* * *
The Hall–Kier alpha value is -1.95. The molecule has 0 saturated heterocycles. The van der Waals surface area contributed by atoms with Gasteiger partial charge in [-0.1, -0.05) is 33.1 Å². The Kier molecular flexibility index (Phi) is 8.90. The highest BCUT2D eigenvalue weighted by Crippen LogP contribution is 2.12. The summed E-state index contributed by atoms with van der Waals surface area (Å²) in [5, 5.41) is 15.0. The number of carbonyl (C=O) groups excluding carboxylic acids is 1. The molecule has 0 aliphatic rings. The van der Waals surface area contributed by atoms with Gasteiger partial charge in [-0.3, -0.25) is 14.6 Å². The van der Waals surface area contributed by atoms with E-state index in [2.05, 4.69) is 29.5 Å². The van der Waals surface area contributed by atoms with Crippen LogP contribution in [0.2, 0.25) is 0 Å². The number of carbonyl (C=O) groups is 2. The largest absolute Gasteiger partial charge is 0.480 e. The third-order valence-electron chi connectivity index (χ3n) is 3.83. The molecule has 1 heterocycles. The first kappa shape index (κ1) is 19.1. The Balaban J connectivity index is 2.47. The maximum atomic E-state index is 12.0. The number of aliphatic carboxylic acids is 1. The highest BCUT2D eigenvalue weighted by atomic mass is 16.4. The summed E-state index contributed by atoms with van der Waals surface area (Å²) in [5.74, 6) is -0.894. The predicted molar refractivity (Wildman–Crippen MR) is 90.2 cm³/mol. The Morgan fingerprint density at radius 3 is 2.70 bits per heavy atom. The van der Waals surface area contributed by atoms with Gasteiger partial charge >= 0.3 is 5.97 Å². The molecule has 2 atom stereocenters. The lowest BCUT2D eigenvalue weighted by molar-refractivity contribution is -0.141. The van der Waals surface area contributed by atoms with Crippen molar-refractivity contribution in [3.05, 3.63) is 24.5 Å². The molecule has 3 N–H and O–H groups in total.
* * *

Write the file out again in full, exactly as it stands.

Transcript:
The Hall–Kier alpha value is -1.95. The molecule has 0 saturated heterocycles. The van der Waals surface area contributed by atoms with Gasteiger partial charge in [-0.1, -0.05) is 33.1 Å². The Kier molecular flexibility index (Phi) is 8.90. The highest BCUT2D eigenvalue weighted by Crippen LogP contribution is 2.12. The summed E-state index contributed by atoms with van der Waals surface area (Å²) in [5, 5.41) is 15.0. The number of carbonyl (C=O) groups excluding carboxylic acids is 1. The molecule has 0 aliphatic rings. The van der Waals surface area contributed by atoms with Gasteiger partial charge in [-0.3, -0.25) is 14.6 Å². The van der Waals surface area contributed by atoms with E-state index in [2.05, 4.69) is 29.5 Å². The van der Waals surface area contributed by atoms with Crippen LogP contribution in [0.2, 0.25) is 0 Å². The number of carbonyl (C=O) groups is 2. The largest absolute Gasteiger partial charge is 0.480 e. The third-order valence-electron chi connectivity index (χ3n) is 3.83. The molecule has 1 heterocycles. The first kappa shape index (κ1) is 19.1. The Balaban J connectivity index is 2.47. The maximum atomic E-state index is 12.0. The number of aliphatic carboxylic acids is 1. The highest BCUT2D eigenvalue weighted by atomic mass is 16.4. The summed E-state index contributed by atoms with van der Waals surface area (Å²) in [5.74, 6) is -0.894. The predicted molar refractivity (Wildman–Crippen MR) is 90.2 cm³/mol. The Morgan fingerprint density at radius 3 is 2.70 bits per heavy atom. The van der Waals surface area contributed by atoms with Gasteiger partial charge >= 0.3 is 5.97 Å². The molecule has 2 atom stereocenters. The lowest BCUT2D eigenvalue weighted by molar-refractivity contribution is -0.141. The van der Waals surface area contributed by atoms with Crippen molar-refractivity contribution in [3.05, 3.63) is 24.5 Å². The molecule has 3 N–H and O–H groups in total.